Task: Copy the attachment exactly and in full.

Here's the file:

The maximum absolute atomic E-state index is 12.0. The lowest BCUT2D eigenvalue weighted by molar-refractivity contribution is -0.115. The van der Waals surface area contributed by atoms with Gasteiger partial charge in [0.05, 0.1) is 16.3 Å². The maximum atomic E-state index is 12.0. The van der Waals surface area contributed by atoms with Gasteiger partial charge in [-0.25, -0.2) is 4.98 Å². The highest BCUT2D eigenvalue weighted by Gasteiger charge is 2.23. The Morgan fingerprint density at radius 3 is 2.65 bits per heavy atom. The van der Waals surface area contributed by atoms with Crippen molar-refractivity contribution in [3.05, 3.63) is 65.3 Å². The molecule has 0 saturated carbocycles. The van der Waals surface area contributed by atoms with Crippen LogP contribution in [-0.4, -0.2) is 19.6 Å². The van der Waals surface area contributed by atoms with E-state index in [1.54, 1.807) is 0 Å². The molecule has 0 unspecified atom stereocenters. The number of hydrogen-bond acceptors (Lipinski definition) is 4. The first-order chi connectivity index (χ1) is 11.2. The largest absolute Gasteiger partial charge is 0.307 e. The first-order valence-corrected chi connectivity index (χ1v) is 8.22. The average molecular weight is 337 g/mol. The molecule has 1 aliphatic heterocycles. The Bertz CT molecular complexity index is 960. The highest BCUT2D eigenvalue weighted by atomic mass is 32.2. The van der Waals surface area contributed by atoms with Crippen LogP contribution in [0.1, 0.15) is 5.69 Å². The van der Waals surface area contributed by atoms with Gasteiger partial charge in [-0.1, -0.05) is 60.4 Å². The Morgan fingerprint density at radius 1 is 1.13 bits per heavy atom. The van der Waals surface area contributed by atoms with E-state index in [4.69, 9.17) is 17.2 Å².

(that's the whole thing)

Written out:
The maximum absolute atomic E-state index is 12.0. The lowest BCUT2D eigenvalue weighted by molar-refractivity contribution is -0.115. The van der Waals surface area contributed by atoms with Gasteiger partial charge in [0.05, 0.1) is 16.3 Å². The maximum atomic E-state index is 12.0. The van der Waals surface area contributed by atoms with Gasteiger partial charge in [-0.25, -0.2) is 4.98 Å². The highest BCUT2D eigenvalue weighted by Gasteiger charge is 2.23. The Morgan fingerprint density at radius 3 is 2.65 bits per heavy atom. The van der Waals surface area contributed by atoms with Crippen molar-refractivity contribution in [3.05, 3.63) is 65.3 Å². The molecule has 0 saturated carbocycles. The van der Waals surface area contributed by atoms with Crippen LogP contribution in [-0.4, -0.2) is 19.6 Å². The van der Waals surface area contributed by atoms with E-state index in [1.54, 1.807) is 0 Å². The molecule has 0 unspecified atom stereocenters. The number of hydrogen-bond acceptors (Lipinski definition) is 4. The first-order chi connectivity index (χ1) is 11.2. The largest absolute Gasteiger partial charge is 0.307 e. The first-order valence-corrected chi connectivity index (χ1v) is 8.22. The average molecular weight is 337 g/mol. The molecule has 1 aliphatic heterocycles. The Bertz CT molecular complexity index is 960. The highest BCUT2D eigenvalue weighted by atomic mass is 32.2. The van der Waals surface area contributed by atoms with Crippen LogP contribution in [0.1, 0.15) is 5.69 Å². The van der Waals surface area contributed by atoms with Gasteiger partial charge in [-0.1, -0.05) is 60.4 Å². The Morgan fingerprint density at radius 1 is 1.13 bits per heavy atom. The van der Waals surface area contributed by atoms with E-state index in [4.69, 9.17) is 17.2 Å².